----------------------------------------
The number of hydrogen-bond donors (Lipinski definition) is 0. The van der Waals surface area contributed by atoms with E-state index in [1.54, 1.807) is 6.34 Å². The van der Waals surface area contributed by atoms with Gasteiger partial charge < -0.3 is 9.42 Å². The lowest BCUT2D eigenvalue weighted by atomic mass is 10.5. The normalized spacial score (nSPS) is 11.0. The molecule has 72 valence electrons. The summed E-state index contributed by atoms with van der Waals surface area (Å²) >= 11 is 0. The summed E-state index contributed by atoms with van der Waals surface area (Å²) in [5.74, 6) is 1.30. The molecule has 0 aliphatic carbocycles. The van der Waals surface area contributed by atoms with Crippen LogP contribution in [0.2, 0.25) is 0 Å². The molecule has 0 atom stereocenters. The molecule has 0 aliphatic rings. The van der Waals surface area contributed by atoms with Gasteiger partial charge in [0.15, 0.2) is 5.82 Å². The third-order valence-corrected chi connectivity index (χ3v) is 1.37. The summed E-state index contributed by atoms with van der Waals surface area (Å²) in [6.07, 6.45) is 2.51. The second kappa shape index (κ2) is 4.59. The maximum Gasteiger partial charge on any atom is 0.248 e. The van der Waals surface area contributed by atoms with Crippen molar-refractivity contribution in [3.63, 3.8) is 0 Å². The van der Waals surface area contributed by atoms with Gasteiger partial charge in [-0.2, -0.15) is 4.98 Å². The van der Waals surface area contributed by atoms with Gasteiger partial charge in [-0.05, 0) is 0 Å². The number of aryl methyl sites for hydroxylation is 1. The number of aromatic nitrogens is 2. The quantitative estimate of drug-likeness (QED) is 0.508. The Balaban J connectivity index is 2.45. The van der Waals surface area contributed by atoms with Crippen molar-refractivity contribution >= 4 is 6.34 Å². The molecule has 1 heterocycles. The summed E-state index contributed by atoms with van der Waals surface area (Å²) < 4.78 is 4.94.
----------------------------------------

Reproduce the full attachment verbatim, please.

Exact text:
The number of hydrogen-bond donors (Lipinski definition) is 0. The van der Waals surface area contributed by atoms with E-state index in [1.54, 1.807) is 6.34 Å². The van der Waals surface area contributed by atoms with Gasteiger partial charge < -0.3 is 9.42 Å². The lowest BCUT2D eigenvalue weighted by atomic mass is 10.5. The normalized spacial score (nSPS) is 11.0. The molecule has 72 valence electrons. The summed E-state index contributed by atoms with van der Waals surface area (Å²) >= 11 is 0. The summed E-state index contributed by atoms with van der Waals surface area (Å²) in [5.74, 6) is 1.30. The molecule has 0 aliphatic carbocycles. The van der Waals surface area contributed by atoms with Crippen LogP contribution in [0.2, 0.25) is 0 Å². The molecule has 0 atom stereocenters. The molecule has 0 aliphatic rings. The van der Waals surface area contributed by atoms with Gasteiger partial charge in [0.15, 0.2) is 5.82 Å². The third-order valence-corrected chi connectivity index (χ3v) is 1.37. The summed E-state index contributed by atoms with van der Waals surface area (Å²) in [6.07, 6.45) is 2.51. The second kappa shape index (κ2) is 4.59. The maximum Gasteiger partial charge on any atom is 0.248 e. The van der Waals surface area contributed by atoms with Crippen molar-refractivity contribution in [3.63, 3.8) is 0 Å². The van der Waals surface area contributed by atoms with Gasteiger partial charge in [-0.2, -0.15) is 4.98 Å². The van der Waals surface area contributed by atoms with Gasteiger partial charge in [-0.05, 0) is 0 Å². The number of aryl methyl sites for hydroxylation is 1. The number of aromatic nitrogens is 2. The quantitative estimate of drug-likeness (QED) is 0.508. The Balaban J connectivity index is 2.45. The van der Waals surface area contributed by atoms with Crippen molar-refractivity contribution >= 4 is 6.34 Å². The molecule has 1 heterocycles. The summed E-state index contributed by atoms with van der Waals surface area (Å²) < 4.78 is 4.94.